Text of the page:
Two legislators from Guilford County are prime movers in a proposal to privatize alcohol sales in North Carolina and liquidate the state’s network of locally owned ABC stores.

State Reps. Jon Hardister, R-Whitsett, and Pricey Harrison, D-Greensboro, are among the four primary sponsors of a bill that would allow supermarkets or other licensed retailers to sell hard alcohol and other forms of what the law calls “spiritous liquor.”

Hardister said his interest in changing the law that currently limits such sales to government-owned, operated and regulated liquor stores dates back years and stems from his belief in “free market” economics.

“I don’t think it’s appropriate for the government to own and operate ABC stores,” Hardister said. “It just doesn’t make sense to me from a philosophical perspective.”

The state Alcoholic Beverage Control organization would still serve as a watchdog to make sure the private licensees toe the line in such areas as thoroughly checking IDs to discourage underage drinking, he said.

“When the private sector takes over, you can control a licensing system just as much, if not more” than an all-government operation, Hardister said.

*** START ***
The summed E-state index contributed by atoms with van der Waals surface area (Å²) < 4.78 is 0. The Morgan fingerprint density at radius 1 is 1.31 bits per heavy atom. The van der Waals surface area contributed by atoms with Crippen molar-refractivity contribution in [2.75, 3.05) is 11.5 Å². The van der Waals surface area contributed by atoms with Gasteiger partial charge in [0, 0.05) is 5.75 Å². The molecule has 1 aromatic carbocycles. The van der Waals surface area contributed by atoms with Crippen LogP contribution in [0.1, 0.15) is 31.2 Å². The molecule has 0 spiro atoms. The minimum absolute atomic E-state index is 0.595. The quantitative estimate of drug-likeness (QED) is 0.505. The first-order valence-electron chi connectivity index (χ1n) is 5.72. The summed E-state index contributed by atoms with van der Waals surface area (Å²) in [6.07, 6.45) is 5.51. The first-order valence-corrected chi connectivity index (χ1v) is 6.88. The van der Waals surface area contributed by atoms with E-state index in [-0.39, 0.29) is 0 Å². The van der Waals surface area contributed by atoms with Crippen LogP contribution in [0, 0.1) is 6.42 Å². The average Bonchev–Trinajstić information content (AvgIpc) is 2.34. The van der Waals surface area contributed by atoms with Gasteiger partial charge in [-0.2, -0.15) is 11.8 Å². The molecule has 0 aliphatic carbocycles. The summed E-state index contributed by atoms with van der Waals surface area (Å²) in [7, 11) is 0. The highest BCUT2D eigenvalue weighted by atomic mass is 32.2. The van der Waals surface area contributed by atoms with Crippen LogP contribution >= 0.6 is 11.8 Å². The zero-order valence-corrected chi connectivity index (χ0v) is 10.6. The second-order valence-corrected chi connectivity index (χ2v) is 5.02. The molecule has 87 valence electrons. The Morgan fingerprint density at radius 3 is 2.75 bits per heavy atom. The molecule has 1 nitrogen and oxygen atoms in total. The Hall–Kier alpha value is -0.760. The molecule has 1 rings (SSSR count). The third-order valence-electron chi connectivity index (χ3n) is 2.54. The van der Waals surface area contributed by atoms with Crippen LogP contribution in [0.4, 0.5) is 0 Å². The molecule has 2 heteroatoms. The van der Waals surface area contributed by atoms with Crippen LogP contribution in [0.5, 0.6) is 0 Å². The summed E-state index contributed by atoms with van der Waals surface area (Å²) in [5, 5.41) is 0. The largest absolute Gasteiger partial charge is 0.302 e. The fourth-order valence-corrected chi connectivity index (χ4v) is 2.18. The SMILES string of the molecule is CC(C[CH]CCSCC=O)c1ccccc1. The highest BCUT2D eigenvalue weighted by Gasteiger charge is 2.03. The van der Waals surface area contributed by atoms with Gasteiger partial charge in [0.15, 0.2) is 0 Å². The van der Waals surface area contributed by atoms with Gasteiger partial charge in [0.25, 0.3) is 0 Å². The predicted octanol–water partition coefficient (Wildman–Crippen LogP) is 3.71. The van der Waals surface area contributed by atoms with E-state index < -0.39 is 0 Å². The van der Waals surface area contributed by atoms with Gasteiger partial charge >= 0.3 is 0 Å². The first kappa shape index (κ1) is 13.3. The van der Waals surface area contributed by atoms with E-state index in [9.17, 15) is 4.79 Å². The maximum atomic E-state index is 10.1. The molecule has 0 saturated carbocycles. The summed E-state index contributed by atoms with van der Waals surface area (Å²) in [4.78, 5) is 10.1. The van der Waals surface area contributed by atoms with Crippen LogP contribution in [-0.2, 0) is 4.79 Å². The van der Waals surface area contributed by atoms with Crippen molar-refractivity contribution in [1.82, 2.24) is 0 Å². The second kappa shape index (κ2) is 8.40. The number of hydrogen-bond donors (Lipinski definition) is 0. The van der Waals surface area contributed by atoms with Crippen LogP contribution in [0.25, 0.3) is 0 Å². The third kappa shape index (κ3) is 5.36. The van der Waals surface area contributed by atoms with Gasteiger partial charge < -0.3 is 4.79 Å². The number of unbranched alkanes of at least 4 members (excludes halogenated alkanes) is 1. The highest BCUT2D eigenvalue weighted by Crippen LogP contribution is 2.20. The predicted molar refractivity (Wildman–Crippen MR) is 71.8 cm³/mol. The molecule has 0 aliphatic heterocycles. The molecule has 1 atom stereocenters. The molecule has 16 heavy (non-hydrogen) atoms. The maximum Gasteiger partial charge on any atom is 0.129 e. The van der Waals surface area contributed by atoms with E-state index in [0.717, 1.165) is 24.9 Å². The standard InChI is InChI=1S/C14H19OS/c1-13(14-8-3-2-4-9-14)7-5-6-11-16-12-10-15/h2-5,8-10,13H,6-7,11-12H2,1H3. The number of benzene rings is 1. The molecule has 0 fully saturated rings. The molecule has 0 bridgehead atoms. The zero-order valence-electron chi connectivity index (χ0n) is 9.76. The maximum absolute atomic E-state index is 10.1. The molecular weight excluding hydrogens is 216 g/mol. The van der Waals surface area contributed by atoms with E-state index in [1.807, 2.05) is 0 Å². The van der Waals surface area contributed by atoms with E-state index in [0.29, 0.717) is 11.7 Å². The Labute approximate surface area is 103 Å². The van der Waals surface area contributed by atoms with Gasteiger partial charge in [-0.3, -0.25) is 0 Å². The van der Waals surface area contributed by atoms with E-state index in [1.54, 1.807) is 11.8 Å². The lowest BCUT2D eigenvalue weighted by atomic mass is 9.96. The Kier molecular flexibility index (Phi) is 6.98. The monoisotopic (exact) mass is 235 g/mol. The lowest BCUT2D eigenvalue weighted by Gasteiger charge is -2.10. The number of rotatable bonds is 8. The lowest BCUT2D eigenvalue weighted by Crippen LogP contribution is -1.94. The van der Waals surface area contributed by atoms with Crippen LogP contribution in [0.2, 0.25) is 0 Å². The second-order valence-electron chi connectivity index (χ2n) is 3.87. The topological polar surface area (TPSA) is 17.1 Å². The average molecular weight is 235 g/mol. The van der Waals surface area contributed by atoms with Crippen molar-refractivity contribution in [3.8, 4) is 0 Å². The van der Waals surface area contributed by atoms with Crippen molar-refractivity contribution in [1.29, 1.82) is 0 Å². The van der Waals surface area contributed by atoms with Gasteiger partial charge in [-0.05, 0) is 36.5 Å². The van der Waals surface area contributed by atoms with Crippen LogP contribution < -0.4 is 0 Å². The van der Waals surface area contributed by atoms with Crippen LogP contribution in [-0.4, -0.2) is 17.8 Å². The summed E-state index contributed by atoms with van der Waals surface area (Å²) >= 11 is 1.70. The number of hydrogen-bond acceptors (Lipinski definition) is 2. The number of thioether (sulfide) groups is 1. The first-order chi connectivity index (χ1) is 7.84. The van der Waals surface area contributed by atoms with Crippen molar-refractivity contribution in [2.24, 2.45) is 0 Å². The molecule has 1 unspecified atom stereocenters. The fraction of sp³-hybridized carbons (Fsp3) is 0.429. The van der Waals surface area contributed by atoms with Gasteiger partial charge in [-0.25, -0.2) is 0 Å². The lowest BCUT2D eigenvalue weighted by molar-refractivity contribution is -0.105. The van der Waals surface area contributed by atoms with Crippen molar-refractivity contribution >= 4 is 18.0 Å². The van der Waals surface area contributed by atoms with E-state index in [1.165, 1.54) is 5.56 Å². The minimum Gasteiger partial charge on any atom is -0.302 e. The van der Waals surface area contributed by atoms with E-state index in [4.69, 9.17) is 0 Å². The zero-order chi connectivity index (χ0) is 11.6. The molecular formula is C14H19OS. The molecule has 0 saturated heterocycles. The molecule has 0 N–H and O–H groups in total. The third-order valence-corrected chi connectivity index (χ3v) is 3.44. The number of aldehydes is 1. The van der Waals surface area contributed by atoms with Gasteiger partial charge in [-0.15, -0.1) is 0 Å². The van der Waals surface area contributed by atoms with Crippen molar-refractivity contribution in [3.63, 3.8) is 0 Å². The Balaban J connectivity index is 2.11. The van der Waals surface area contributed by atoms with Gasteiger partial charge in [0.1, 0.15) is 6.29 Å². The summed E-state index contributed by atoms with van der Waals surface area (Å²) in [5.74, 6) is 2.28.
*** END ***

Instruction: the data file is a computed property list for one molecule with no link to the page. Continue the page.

Harrison said she signed onto the legislation, House Bill 971, based on her interest in reforming an antiquated framework that has put unrealistic restrictions on craft distillers and other entrepreneurs.

North Carolina is among a dwindling number of states that restrict the sale of bottled liquor to government-owned and operated outlets.

“Some of them seem nonsensical,” Harrison said of the current statutes controlling alcohol sales. “I’m not sure the state should be in the business of selling alcohol.”

At the local level, the potential change drew a wary response from several Greensboro officials.

Mayor Nancy Vaughan said the current system that nets municipal government about $4 million per year seems to be working well.

“When you look at our ABC stores they are situated evenly throughout the community,” Vaughan said. “They are in clean shopping centers, they are well-lit, and they are professionally run.”

Vaughan said she can’t see any compelling reason to change something that seems to be working quite well under the leadership of the local ABC board.

“I have seen these stores in other states and they have a tendency not to be run as well,” she said.

The bill as currently written would start taking effect next year, but Hardister said the date is subject to change. The bill sponsors do not expect passage this session and would push back the start date as needed to accommodate change, perhaps 2023 or 2024, if necessary, he said.

They want to start a conversation about both the pluses and challenges of making such a change, Hardister said, then put together a “hold harmless” format that would leave no community or group disadvantaged by the switch to a licensed system of private retailers.